Hormonal changes that define the transition from perimenopause to menopause can cause minor or temporary issues, but also significant and longer-lasting ones that can affect all aspects of life. Women face a lot of discomfort when their hormones are unbalanced. Menopause is never ending and lasts for the rest of your life, and with this come changes that are definitely unpleasant. Society has typically ignored the fact that women go through menopause.. Thinking that menopause and aging are unwelcome is a psychological trap. Women may not be prepared for the fluctuating hormones, or the impacts on our libido, mood, or sleep, but that’s only because they were never shown how to handle these changes. With more clarity, decisiveness, and the right tools, menopause can now be approached in a positive way.
- It’s time to embrace and acknowledge Menopause
Oftentimes one important phase of life is giving way to another. A woman usually feels like her self-identity and sense of femininity have been based on factors such as her physicality or the ability to have a monthly cycle and bear children – and this is changing in perimenopause until it is completely gone in menopause. She might feel grief or regret as she goes through this transition. Her social role may be changing with the end of her fertile years, which can be stressful as well, even if it is welcomed.
Feeling vulnerable because of your changing body is nothing to be ashamed of. Going with the flow, by accepting and acknowledging what is happening, instead of fighting against menopause, is one helpful way to get through this time.
- Educate your loved ones
Menopause can be a difficult time for family, loved ones, and friends. Women’s lives are complex, and that increases particularly at midlife. As well as balancing a work life with domestic responsibilities, women may be caring for young children, teenagers, grandchildren, ageing parents, and in some cases their partner. As a woman’s hormones production declines, so does her ability to nurture those relationships like she once did. The caregiver that she once was goes out the window, and a woman develops new behaviours that have her focusing more on herself and what is happening to her body.
As if that was not enough, family and friends may not always always understand what a woman is going through or give the support needed. That is why it is important to educate your loved ones about the transition you are going through, set up new boundaries, and take the time needed for herself whenever she can.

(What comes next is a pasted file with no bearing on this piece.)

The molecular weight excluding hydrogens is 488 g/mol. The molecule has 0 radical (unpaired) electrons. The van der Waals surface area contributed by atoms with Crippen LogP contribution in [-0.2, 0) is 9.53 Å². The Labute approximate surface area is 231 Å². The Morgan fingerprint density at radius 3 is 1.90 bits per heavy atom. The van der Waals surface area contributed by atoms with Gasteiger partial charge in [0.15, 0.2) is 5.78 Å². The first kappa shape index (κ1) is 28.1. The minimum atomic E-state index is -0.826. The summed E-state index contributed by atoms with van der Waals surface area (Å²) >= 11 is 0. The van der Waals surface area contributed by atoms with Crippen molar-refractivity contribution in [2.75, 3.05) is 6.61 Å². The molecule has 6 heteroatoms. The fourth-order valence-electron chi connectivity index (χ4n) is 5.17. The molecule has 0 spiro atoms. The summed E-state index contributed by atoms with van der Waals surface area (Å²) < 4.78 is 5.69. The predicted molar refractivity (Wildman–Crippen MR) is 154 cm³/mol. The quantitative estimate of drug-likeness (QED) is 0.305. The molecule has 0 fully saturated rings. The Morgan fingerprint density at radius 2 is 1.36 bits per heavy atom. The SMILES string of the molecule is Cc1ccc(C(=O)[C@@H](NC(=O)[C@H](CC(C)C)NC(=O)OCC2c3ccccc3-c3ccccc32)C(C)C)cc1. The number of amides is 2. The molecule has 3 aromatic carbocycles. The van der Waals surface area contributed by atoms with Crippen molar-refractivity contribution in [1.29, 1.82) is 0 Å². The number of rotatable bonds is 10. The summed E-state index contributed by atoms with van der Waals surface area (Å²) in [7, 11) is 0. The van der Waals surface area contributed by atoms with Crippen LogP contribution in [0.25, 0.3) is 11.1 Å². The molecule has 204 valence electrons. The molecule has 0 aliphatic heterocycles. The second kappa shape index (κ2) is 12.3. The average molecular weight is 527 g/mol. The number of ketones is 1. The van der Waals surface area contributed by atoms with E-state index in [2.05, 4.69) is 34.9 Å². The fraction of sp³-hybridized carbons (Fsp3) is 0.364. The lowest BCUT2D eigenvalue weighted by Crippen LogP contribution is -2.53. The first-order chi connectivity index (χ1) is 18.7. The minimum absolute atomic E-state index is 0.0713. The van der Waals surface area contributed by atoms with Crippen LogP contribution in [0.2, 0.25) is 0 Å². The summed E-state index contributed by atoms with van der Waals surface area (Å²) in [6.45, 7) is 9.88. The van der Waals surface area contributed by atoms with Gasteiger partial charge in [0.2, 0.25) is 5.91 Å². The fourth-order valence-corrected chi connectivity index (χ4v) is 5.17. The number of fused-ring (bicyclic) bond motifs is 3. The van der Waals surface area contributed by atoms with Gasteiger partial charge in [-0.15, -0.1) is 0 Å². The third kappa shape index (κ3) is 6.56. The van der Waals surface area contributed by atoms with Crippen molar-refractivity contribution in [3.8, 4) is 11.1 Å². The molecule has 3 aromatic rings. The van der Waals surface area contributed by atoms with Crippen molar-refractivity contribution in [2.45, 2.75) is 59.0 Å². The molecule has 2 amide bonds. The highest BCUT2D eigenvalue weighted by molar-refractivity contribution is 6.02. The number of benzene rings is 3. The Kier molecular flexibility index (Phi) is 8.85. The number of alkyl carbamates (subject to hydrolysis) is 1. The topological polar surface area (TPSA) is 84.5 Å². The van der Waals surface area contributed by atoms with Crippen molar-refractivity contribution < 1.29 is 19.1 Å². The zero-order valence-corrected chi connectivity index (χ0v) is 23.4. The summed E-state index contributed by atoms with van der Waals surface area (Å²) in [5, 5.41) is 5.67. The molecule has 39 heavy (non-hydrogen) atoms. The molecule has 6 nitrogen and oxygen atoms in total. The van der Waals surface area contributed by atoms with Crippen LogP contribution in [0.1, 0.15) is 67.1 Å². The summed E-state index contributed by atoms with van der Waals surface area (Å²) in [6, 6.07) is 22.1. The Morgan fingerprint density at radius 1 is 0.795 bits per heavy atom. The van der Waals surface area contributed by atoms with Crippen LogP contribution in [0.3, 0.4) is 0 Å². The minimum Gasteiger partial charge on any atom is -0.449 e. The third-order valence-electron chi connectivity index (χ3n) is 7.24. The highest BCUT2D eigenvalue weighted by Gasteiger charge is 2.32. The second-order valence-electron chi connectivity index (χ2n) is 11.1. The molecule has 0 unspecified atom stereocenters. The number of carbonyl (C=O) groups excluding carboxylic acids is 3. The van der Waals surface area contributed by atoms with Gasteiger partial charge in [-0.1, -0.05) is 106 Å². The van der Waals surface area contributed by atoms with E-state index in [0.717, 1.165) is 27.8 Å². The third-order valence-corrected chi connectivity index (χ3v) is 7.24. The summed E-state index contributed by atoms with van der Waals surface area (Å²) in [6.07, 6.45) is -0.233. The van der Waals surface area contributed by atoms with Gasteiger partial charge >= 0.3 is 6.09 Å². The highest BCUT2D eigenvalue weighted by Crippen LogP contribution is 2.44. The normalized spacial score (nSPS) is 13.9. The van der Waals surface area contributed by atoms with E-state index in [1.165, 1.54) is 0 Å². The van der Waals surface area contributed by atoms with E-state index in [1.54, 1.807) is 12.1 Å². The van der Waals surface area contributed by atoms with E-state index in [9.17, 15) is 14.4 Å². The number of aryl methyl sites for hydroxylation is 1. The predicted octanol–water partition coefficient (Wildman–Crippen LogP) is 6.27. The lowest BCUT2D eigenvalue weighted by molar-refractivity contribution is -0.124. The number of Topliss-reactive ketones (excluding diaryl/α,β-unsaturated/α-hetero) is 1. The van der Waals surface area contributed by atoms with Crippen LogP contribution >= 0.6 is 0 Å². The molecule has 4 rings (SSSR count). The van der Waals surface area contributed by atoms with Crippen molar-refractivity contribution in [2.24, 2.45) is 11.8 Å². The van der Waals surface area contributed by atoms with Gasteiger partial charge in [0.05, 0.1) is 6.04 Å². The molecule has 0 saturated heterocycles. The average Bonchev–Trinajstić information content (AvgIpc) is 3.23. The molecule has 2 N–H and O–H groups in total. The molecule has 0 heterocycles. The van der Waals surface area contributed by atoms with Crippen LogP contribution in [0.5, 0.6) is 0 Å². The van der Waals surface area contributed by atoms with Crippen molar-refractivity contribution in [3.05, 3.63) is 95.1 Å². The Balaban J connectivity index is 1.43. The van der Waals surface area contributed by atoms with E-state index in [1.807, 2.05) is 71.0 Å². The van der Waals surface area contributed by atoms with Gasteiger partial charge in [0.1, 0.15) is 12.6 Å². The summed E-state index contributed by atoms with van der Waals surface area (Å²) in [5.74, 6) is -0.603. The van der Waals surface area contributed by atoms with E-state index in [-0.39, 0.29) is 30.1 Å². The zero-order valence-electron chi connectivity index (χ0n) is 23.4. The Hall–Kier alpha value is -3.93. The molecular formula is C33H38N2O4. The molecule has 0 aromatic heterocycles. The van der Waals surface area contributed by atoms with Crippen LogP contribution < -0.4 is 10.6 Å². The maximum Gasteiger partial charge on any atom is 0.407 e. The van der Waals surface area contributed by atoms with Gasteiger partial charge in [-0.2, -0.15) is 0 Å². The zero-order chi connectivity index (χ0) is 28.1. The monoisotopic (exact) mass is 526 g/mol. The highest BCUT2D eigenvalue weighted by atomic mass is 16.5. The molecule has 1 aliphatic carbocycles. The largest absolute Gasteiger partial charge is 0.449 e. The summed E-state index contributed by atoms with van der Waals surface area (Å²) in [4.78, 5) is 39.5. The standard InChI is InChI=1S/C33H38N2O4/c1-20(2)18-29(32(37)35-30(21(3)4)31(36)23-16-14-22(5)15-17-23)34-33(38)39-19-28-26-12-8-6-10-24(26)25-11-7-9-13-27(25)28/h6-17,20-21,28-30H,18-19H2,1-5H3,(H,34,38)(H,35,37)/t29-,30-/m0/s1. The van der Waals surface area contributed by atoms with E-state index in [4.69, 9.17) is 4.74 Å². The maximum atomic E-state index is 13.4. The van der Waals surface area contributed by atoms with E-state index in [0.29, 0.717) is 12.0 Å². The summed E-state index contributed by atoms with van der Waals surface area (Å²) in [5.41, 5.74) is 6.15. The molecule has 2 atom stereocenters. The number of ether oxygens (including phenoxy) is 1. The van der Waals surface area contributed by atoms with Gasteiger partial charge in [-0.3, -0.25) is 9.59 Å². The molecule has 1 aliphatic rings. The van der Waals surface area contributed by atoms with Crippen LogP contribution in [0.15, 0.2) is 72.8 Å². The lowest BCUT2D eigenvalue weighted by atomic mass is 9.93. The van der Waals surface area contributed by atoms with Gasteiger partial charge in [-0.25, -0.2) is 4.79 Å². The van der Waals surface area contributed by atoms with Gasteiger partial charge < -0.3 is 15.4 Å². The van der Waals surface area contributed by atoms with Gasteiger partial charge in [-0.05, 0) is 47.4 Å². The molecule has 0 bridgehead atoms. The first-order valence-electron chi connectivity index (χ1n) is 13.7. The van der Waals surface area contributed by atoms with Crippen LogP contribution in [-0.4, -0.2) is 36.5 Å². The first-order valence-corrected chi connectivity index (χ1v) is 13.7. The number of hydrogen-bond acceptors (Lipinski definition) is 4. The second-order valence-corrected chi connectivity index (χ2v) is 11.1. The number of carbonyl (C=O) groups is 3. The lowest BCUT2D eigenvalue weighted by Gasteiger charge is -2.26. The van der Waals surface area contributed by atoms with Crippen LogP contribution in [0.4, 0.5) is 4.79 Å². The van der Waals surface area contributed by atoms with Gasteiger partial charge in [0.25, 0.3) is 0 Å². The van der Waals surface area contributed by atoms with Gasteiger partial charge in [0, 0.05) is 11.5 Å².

- Replace the bad with the good
Menopause is the time to begin or reinforce healthy changes in your life. With the onset of new bodily changes and symptoms in perimenopause, think of menopause as a new time for new health opportunities.You may find that during menopause your old lifestyle doesn’t work anymore.
Menopause impacts the entire body, and lifestyle choices that once seemed inconsequential may now cause issues. Focusing on healthy eating long before menopause symptoms start, and during the hormonal shift, can reduce and potentially even eliminate common symptoms like hot flashes, night sweats, and weight gain. However, drinking excessive alcohol, smoking, not exercising, and an unhealthy diet could contribute to a worsening of your symptoms or increased health risks. Many women find that lifestyle and behaviour changes help with menopausal symptoms. Putting a healthy diet, exercise habits, and relaxation techniques in place will help with your overall well being during this time, and experience less of the hot flashes, mood swings and any other symptoms.
It’s never too late to make changes toward a more healthy lifestyle, and you don’t have to do it alone. Menopause care means taking care of your mind, body, and spirit throughout the transition time. Adopting a healthier diet and lifestyle can reduce symptoms and change your life for the better. Ultimately, positive change and acceptance lies within you and you only. Remember, part of this transition is understanding that this is a journey. No, your body isn’t going to act exactly as before, but you can definitely influence how you cope with these changes.